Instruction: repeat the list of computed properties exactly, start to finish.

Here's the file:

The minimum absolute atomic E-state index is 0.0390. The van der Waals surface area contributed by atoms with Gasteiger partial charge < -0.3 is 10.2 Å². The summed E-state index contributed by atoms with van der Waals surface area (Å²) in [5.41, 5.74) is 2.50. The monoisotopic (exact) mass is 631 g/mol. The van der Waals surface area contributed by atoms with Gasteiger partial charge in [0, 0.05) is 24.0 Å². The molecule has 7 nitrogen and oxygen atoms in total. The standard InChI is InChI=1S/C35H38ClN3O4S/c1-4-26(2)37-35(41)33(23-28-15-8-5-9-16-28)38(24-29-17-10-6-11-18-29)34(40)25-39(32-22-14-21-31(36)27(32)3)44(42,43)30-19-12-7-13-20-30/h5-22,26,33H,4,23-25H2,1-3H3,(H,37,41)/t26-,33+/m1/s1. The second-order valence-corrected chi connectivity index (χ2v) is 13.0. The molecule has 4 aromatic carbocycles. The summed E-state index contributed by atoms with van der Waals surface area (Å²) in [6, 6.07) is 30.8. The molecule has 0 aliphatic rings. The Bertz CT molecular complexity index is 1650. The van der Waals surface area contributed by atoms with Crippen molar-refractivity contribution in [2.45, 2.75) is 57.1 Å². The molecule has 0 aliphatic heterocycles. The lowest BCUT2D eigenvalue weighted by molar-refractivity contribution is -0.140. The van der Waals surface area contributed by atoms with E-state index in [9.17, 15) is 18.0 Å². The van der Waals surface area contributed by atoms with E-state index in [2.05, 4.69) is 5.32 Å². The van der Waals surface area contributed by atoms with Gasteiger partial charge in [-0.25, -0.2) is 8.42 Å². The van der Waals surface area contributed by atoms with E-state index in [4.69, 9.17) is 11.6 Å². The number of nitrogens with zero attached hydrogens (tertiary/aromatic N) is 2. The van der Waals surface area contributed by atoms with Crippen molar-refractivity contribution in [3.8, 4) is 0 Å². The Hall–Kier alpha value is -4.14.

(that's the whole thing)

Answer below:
The minimum absolute atomic E-state index is 0.0390. The van der Waals surface area contributed by atoms with Gasteiger partial charge < -0.3 is 10.2 Å². The summed E-state index contributed by atoms with van der Waals surface area (Å²) in [5.41, 5.74) is 2.50. The monoisotopic (exact) mass is 631 g/mol. The van der Waals surface area contributed by atoms with Gasteiger partial charge in [0, 0.05) is 24.0 Å². The molecule has 7 nitrogen and oxygen atoms in total. The standard InChI is InChI=1S/C35H38ClN3O4S/c1-4-26(2)37-35(41)33(23-28-15-8-5-9-16-28)38(24-29-17-10-6-11-18-29)34(40)25-39(32-22-14-21-31(36)27(32)3)44(42,43)30-19-12-7-13-20-30/h5-22,26,33H,4,23-25H2,1-3H3,(H,37,41)/t26-,33+/m1/s1. The second-order valence-corrected chi connectivity index (χ2v) is 13.0. The molecule has 4 aromatic carbocycles. The summed E-state index contributed by atoms with van der Waals surface area (Å²) in [6, 6.07) is 30.8. The molecule has 0 aliphatic rings. The Bertz CT molecular complexity index is 1650. The van der Waals surface area contributed by atoms with Crippen molar-refractivity contribution in [2.45, 2.75) is 57.1 Å². The molecule has 0 aliphatic heterocycles. The lowest BCUT2D eigenvalue weighted by molar-refractivity contribution is -0.140. The van der Waals surface area contributed by atoms with E-state index in [9.17, 15) is 18.0 Å². The van der Waals surface area contributed by atoms with E-state index in [2.05, 4.69) is 5.32 Å². The van der Waals surface area contributed by atoms with Gasteiger partial charge in [-0.25, -0.2) is 8.42 Å². The van der Waals surface area contributed by atoms with E-state index in [4.69, 9.17) is 11.6 Å². The number of nitrogens with zero attached hydrogens (tertiary/aromatic N) is 2. The van der Waals surface area contributed by atoms with Crippen molar-refractivity contribution in [3.8, 4) is 0 Å². The Hall–Kier alpha value is -4.14.